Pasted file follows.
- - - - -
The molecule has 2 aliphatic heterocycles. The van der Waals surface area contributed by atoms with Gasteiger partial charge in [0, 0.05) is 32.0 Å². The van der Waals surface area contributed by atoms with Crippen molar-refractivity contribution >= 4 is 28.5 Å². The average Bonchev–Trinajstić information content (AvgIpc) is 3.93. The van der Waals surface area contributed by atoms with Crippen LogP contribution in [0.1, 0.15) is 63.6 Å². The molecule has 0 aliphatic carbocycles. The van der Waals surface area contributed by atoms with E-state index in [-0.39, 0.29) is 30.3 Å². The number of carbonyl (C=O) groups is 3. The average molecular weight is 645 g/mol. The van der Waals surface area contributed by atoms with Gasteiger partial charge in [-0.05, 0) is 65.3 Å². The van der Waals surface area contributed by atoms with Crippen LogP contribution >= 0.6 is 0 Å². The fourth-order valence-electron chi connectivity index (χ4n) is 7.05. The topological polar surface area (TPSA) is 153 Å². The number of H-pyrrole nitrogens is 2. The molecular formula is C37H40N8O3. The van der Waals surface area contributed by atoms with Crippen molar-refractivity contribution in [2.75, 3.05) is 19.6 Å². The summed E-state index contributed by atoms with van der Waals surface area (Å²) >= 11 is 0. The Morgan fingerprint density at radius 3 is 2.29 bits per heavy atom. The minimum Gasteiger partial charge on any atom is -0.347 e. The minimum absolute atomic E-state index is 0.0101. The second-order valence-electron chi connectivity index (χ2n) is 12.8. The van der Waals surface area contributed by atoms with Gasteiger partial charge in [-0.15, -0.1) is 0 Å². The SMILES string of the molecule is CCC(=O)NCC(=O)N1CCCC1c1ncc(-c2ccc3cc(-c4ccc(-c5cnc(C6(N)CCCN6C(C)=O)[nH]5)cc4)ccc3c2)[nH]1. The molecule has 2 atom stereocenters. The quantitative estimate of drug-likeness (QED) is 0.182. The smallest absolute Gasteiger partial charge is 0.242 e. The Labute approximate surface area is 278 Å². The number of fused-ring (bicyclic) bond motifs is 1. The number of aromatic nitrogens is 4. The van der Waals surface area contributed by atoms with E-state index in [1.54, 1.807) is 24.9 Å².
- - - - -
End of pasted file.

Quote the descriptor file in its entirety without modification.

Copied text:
The molecule has 2 aliphatic heterocycles. The van der Waals surface area contributed by atoms with Gasteiger partial charge in [0, 0.05) is 32.0 Å². The van der Waals surface area contributed by atoms with Crippen molar-refractivity contribution >= 4 is 28.5 Å². The average Bonchev–Trinajstić information content (AvgIpc) is 3.93. The van der Waals surface area contributed by atoms with Crippen LogP contribution in [0.1, 0.15) is 63.6 Å². The molecule has 0 aliphatic carbocycles. The van der Waals surface area contributed by atoms with E-state index in [-0.39, 0.29) is 30.3 Å². The number of carbonyl (C=O) groups is 3. The average molecular weight is 645 g/mol. The van der Waals surface area contributed by atoms with Gasteiger partial charge in [-0.05, 0) is 65.3 Å². The van der Waals surface area contributed by atoms with Crippen LogP contribution >= 0.6 is 0 Å². The fourth-order valence-electron chi connectivity index (χ4n) is 7.05. The topological polar surface area (TPSA) is 153 Å². The number of H-pyrrole nitrogens is 2. The molecular formula is C37H40N8O3. The van der Waals surface area contributed by atoms with Crippen molar-refractivity contribution in [2.75, 3.05) is 19.6 Å². The summed E-state index contributed by atoms with van der Waals surface area (Å²) >= 11 is 0. The Morgan fingerprint density at radius 3 is 2.29 bits per heavy atom. The minimum Gasteiger partial charge on any atom is -0.347 e. The minimum absolute atomic E-state index is 0.0101. The second-order valence-electron chi connectivity index (χ2n) is 12.8. The van der Waals surface area contributed by atoms with Gasteiger partial charge in [-0.15, -0.1) is 0 Å². The SMILES string of the molecule is CCC(=O)NCC(=O)N1CCCC1c1ncc(-c2ccc3cc(-c4ccc(-c5cnc(C6(N)CCCN6C(C)=O)[nH]5)cc4)ccc3c2)[nH]1. The molecule has 2 atom stereocenters. The quantitative estimate of drug-likeness (QED) is 0.182. The smallest absolute Gasteiger partial charge is 0.242 e. The Labute approximate surface area is 278 Å². The number of fused-ring (bicyclic) bond motifs is 1. The number of aromatic nitrogens is 4. The van der Waals surface area contributed by atoms with E-state index in [1.54, 1.807) is 24.9 Å².